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(en) France, Union Communiste Libertaire AL #310 - Ecology and animal cause debate (1/2) -- Combine animal cause and anti-capitalism (de, it, fr, pt)[machine translation]
Mon, 30 Nov 2020 09:49:53 +0200
What role for animals in human societies ? It is a central point of ecological
reflection, where two major ethical questions converge: that of animal suffering
and exploitation on the one hand, and on the other, that of animal husbandry as
it is. is determined by capitalism, where peasants are just as much exploited
subjects by a system. Is it a question of managing the breeding as it exists, of
reducing its ecological footprint, animal and human suffering ? On the contrary,
is it a question of completely breaking away from this model ? And how ?
Alternative Libertaire invites this debate in its columns. ---- The animalist
struggle is sometimes accused of complacency towards capitalism. Far from the
individualistic aims sometimes put forward, we believe that the animal cause and
the anti-capitalist struggle can be mutually articulated and enriched.
Libertarians have always refused the hierarchy of struggles and wanted to
understand the specificities of each system of domination. The animal cause was
also one of the major interests of anarchists, especially during the Belle Époque
. In this perspective, we defend the taking into account of the interests of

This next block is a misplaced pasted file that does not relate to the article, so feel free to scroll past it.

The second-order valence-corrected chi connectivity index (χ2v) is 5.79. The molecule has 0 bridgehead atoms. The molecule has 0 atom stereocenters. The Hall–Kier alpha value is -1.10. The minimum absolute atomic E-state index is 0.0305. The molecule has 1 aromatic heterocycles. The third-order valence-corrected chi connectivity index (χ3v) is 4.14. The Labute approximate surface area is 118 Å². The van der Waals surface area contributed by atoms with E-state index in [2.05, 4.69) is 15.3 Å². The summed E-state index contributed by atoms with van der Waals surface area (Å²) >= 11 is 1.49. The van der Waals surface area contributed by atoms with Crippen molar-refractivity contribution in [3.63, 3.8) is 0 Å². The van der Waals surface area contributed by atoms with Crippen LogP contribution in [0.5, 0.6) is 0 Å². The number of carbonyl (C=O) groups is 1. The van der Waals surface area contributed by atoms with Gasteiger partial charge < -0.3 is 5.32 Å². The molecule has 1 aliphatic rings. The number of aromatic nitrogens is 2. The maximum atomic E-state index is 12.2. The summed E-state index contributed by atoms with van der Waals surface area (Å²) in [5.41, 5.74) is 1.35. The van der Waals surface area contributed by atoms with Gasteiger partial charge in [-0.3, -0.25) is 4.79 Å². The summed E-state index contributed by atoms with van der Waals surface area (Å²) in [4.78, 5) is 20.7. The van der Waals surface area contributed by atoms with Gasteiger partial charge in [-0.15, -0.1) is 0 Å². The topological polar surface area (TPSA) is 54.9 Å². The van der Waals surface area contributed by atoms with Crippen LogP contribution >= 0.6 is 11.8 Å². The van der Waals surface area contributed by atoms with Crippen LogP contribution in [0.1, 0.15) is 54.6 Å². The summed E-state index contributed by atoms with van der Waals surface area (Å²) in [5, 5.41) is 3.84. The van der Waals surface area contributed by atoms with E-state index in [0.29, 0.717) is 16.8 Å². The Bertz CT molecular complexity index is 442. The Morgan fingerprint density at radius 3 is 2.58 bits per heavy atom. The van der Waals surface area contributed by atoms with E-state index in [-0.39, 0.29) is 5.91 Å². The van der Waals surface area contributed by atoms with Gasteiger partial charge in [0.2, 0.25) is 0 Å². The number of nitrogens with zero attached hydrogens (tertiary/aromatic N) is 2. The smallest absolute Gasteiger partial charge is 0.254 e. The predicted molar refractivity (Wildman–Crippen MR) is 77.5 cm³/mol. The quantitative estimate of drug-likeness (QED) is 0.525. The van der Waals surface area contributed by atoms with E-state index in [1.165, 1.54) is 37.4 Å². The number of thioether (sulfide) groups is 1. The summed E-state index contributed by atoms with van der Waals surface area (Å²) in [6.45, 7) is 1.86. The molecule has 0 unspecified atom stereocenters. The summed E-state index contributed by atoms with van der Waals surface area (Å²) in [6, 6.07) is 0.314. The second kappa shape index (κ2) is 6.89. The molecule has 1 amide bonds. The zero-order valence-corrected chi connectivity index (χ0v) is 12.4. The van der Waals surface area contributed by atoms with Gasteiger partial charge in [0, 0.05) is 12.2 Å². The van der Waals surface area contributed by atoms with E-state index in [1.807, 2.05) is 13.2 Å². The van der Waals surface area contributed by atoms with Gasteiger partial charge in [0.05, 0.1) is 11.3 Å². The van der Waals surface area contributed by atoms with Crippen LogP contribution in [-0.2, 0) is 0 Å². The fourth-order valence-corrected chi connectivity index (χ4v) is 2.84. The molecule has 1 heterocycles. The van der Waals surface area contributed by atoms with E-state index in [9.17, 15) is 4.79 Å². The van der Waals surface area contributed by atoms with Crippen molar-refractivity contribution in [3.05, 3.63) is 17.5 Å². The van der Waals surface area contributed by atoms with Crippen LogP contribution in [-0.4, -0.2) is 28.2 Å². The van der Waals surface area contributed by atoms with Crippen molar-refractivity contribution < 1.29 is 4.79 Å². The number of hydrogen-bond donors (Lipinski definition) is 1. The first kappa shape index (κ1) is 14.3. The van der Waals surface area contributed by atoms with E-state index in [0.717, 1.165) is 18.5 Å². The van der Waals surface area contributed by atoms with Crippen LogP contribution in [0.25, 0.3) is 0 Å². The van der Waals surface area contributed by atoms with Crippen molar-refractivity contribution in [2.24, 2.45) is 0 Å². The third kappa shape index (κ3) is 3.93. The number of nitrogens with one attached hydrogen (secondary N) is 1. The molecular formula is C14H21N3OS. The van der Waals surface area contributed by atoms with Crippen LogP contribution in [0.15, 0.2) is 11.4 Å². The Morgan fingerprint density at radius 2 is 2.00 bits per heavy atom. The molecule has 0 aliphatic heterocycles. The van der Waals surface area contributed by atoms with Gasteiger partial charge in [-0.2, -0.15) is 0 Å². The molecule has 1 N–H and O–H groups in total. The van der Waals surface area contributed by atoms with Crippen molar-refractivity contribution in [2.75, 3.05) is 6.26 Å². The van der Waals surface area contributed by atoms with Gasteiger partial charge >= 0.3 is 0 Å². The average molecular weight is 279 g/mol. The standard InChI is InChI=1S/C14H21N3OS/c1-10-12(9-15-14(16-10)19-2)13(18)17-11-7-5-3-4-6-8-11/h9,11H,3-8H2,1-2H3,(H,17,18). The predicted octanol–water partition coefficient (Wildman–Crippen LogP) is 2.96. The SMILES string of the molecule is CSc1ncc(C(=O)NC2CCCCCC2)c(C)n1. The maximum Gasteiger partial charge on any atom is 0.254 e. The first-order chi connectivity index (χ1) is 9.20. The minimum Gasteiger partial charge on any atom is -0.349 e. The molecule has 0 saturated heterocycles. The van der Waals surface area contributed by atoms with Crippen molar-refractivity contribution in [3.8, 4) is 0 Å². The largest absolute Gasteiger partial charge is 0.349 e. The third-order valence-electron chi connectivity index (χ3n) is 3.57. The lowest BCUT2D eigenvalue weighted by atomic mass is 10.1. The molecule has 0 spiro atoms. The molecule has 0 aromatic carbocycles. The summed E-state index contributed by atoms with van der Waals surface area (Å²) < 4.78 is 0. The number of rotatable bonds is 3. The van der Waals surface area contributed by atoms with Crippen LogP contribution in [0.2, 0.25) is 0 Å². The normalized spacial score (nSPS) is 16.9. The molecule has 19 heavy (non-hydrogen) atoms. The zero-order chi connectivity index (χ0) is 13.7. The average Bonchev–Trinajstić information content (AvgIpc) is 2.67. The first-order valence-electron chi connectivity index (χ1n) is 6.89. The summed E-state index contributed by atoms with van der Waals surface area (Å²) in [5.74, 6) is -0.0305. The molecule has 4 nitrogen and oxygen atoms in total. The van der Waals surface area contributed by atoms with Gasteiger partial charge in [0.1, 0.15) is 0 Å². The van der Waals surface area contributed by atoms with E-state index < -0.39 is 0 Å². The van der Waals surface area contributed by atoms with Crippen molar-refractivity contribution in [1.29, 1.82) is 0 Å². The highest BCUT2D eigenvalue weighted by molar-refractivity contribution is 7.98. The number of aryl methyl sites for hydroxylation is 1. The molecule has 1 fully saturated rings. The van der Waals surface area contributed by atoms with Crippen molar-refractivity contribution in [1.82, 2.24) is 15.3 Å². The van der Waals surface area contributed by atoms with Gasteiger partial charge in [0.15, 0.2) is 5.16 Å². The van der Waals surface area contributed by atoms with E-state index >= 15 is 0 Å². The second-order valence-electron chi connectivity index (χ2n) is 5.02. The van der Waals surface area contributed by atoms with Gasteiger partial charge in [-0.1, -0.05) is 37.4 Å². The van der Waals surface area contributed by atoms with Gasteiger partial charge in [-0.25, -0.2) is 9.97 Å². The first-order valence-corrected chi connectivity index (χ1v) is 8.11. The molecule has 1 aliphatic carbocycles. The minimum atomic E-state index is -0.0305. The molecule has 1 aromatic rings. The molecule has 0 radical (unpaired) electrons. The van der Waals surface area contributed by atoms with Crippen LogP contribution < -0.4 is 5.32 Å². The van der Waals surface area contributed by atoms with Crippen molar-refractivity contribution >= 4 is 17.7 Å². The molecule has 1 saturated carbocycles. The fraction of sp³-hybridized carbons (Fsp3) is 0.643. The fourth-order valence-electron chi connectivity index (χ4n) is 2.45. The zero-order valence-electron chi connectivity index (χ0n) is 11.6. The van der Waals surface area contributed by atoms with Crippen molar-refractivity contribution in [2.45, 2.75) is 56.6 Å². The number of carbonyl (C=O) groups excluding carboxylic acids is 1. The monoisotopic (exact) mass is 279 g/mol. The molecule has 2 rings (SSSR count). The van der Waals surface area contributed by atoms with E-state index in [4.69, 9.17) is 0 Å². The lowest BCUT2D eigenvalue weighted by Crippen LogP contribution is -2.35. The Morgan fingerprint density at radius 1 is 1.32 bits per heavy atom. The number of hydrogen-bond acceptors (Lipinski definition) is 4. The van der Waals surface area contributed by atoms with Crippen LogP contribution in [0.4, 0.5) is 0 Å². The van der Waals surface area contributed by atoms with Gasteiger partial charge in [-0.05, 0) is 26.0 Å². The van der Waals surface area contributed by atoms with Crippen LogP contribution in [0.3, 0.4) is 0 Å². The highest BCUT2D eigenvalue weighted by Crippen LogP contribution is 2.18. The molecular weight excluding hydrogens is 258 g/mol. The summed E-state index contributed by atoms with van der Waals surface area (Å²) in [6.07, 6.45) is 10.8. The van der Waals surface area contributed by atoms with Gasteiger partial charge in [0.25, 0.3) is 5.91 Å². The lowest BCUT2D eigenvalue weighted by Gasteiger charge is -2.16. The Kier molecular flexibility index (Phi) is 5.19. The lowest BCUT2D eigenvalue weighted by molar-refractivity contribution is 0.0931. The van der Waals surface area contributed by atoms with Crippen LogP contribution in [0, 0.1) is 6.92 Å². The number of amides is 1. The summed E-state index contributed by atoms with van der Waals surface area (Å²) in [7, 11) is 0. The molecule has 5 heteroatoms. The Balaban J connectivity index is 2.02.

animals, and denounce the refusal to worry about them on the pretext of the
Read also: Jocelyne Porcher (Inrae): " Peasant breeding in coexistence with
cellular agriculture is illusory " , Alternative libertaire, November 2020.
Take into account the interests of animals
We breed, exploit and kill animals for our food or clothing consumption, we lock
them up for entertainment, we test our cosmetics and drugs on them - the list
goes on. However, scientific research, particularly in ethology show us that
many species form societies, made up of sensitive individuals with specific
interests. These individuals organize themselves with social roles, feel
emotions: fear, joy, boredom or even empathy. They also have, to varying degrees,
levels of consciousness allowing them to know that they exist, that others exist,
and not wanting to die. It therefore seems to us that we must respect and take
into account these other individuals and societies, in our way of building our own.
Although we cannot " socialize " with animals the same way as with humans, we
can envision a libertarian society free from animal exploitation. Indeed,
although they are presented as evidence of the natural order, products of animal
origin are replaceable. We are thus defending a libertarian economic and
agricultural project including massive revegetation of food, especially since
plant proteins are ecologically preferable crops - they require less space and
produce (much) less greenhouse gas. greenhouse in particular .
For ecology as for the animal cause, the exit from capitalism is a condition
certainly insufficient, but essential.
red photo library
This libertarian and ecological society project does not require, contrary to
popular belief, advanced technologies such as synthetic meat or industrial
substitutes. The only constraint is the production of vitamin B12, not present in
the vegetable diet, but simple to produce locally and inexpensive energy ..
The livestock industry is currently trying to restore its image with arguments